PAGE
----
I was sitting out in the rain, passing out flyers for Frank Douglass for Alderman and Toni Harp for Mayor.
Since voters weren’t braving the torrential showers at that moment—minutes later, we’d all be equally distracted by a power outage which affected several blocks of downtown—I was doing the Jumble puzzle in the Register.
The third anagrammatical clue was SLEIYA, and I couldn’t get around that the answer could be "YALIES."
Yalies were a notable factor in Tuesday’s Democratic primaries, in Ward 2 and several other wards. Twasn’t always so. This year, the Yale Daily News didn’t just do the obligatory news story about local elections. They wrote, and updated, numerous stories for weeks, some on races where students were directly involved but many others on races which were just of general interest to everyone in the city. Yale was a presence that simply couldn’t be ignored—not just as a target for a change, but as part of the process.
It’s taken me a few days to get a handle on what happened in Tuesday’s Democratic primaries. But even though turn-out was relatively low—less than 30 percent of registered Democrats, for that monolithic party’s biggest mayoral showdown in two decades—there was still a lot of excitement, optimism and hope for the future.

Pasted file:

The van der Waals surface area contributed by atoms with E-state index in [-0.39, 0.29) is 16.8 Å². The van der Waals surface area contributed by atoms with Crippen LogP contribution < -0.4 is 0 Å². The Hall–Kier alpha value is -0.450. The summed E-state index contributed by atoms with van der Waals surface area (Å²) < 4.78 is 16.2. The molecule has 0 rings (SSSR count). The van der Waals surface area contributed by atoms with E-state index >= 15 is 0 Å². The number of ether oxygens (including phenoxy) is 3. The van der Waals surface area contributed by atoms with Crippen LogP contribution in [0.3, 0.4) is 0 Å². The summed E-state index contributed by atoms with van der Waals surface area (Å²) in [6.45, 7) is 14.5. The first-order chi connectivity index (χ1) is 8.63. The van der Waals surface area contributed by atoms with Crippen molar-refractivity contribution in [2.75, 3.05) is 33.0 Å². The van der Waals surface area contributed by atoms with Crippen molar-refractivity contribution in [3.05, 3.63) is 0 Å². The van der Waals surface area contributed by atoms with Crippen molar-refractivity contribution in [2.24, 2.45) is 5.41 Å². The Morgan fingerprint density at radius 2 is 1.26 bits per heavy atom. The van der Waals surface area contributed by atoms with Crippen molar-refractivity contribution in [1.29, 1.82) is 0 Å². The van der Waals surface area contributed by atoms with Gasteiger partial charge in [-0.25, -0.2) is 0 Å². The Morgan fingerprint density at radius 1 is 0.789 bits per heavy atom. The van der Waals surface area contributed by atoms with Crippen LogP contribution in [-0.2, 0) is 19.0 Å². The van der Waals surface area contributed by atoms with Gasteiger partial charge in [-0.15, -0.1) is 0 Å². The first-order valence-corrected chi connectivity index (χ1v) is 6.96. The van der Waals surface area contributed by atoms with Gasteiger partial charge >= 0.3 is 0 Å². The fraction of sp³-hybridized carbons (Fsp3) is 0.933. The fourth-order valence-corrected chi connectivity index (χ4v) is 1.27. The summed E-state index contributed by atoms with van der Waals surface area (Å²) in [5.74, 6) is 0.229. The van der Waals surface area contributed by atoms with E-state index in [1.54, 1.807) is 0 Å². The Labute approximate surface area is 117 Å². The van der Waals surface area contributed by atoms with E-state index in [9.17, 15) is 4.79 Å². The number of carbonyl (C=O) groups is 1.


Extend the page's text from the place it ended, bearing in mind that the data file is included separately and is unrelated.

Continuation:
For one thing, the sheer mass of new voters who were signed up for recent national and state races involving such extraordinary encounters as Obama vs. Romney and Murphy vs. McMahon may take some time to discover the charms of mere citywide contests. Some wards, where aldermanic pride was at stake, pulled in over 700 voters. My own ward, where I serve as co-chair of the Democratic Town Committee, drew just under 400. But the make-up of that electorate was fascinating.
Lots of students. Lots of elderly. A number of people brand new to the neighborhood. Dogged voters who’d made sure to locate their new polling places following the redrawing of the ward boundaries last year and the multi-district state/local polling-place confusion of last November.
All these people arrived with purpose—you can always tell how purposeful someone is, if you’re there trying to put a card in their hand touting your own fave candidate. They tended to arrive individually, not transported in packs by special-interest groups. They largely had their minds fully made up, not just about the mayor’s race but about the City/Town Clerk and Alderman positions.
This was a joy to be part of. Honest, earnest, widespread civic engagement. Educated voters. Vivid, visceral political discussions about what makes New Haven great and how it could be greater.
I came away from it ecstatic that my own personal choices had done so well. (The actual answer to that Jumble anagram was EASILY, which was how Toni Harp and Frank Douglass overcame the opposition. Easily.) I always vote my heart, and rarely find myself voting for the clear victors; this time my votes were part of an overwhelming majority. But I also learned a lot about other voters and their concerns. I resolved to do more in my neighborhood to inform neighbors of their rights and options as citizens, political and otherwise.
This was more than a Primary Election day. It was a day of reassessment, of new horizons, of recalibration. It was a new day in New Haven. November will be cool too, but if you missed this one you missed something special.